Fed. study may aid ‘Deadman’s Curve’

Tony Avella

January 09, 2012

After three fatal accidents on the Cross Island Parkway and repeated calls for safety improvements, the Federal Highway Administration has indicated it’s studying possible changes to the design of the roadway’s guardrails.

The plan was announced last week by state Sen. Tony Avella (D-Bayside), who has been calling for changes since 2006. Avella got involved that year when he was a city councilman after 24-year-old motorcyclist Eric Arsenault crashed into a guardrail on the parkway and was killed.

The accident site is known as “Deadman’s Curve” and is near Exit 36S toward the southbound Whitestone Expressway. The area dips down quickly around the bend and at night foliage hides the upcoming barrier created by the nearby overpass.

During the day, motorcylists have no trouble making the turn on the parkway, but problems arise after dark.

“While the support beams in the guardrails absorb the impact of the motorcycles that crash into them, they can also impale the cyclists themselves,” Avella said. “Hopefully this study will result in a design that will reduce the chances that this will occur.”

Working with Avella since his son was killed is Chris Arsenault of Medford, LI. “It’s a shame that it took his life for them to finally wake up,” the father said. “I’ve always said there should be two guardrails to take the impact.”

Chris Arsenault believes the single guardrail causes worse injuries by forcing bikers to go over them or to become badly maimed. He and Avella favor a double guardrail, which would be taller and provide more protection for drivers.

The FHWA is conducting a study of fatal motorcycle crashes involving traffic barriers that is scheduled to be completed at the end of 2012. The agency plans to use the results to improve the design of “roadside safety hardware” and offer guidance on making the changes.

“With motorcycling becoming more popular than ever, we need to ensure that our roads are safe for these cyclists to navigate,” Avella said. “I look forward to seeing the results of this study implemented.”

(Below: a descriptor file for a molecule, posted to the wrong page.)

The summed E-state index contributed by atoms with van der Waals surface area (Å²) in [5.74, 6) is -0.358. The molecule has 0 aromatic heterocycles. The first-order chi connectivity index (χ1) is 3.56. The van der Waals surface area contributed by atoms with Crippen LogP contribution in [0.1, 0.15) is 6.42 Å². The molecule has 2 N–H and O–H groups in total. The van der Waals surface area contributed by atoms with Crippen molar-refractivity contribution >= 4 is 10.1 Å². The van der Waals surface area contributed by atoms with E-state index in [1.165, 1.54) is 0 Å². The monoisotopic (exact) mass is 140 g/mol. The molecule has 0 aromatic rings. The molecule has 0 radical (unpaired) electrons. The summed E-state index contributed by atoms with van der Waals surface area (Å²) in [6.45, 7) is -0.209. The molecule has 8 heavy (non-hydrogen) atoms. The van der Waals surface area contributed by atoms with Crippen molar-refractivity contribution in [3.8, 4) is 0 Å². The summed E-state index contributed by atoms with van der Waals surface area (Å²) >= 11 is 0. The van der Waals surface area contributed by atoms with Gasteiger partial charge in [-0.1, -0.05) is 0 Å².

Following Arsenault’s death, the Queens Chronicle discovered an earlier fatality on the same stretch of road. In 2004, Michael Moore, 49, of Springfield Gardens, was missing for 40 days after leaving a party in the Bronx on his motorcycle. A search party finally discovered his body 10 feet from the side of the parkway in tall weeds on the verge.

After that, a flashing warning sign was installed before the curve becomes visible on that side of the road.

After Arsenault’s death, overgrowth was cut down and damaged parkway lights fixed, but there was no change to the guardrail. Although Chris Arsenault had suggested replacing it with a concrete barrier, a spokesman for the state Department of Transportation said that a concrete barrier has no give and would not be a good replacement. He noted that a metal guardrail is more forgiving than concrete.

Meanwhile, the city DOT added yellow 25 mph curve warning signs in advance of the bend, installed additional reflective arrow signs and increased the grass cutting at the accident location.

Nevertheless, in 2010, another man lost his life there. Off-duty Police Officer Philip Clemens, 27, was on his way to a biker party in Astoria, when he lost control of his motorcycle and crashed into the same guardrail that took the life of Eric Arsenault.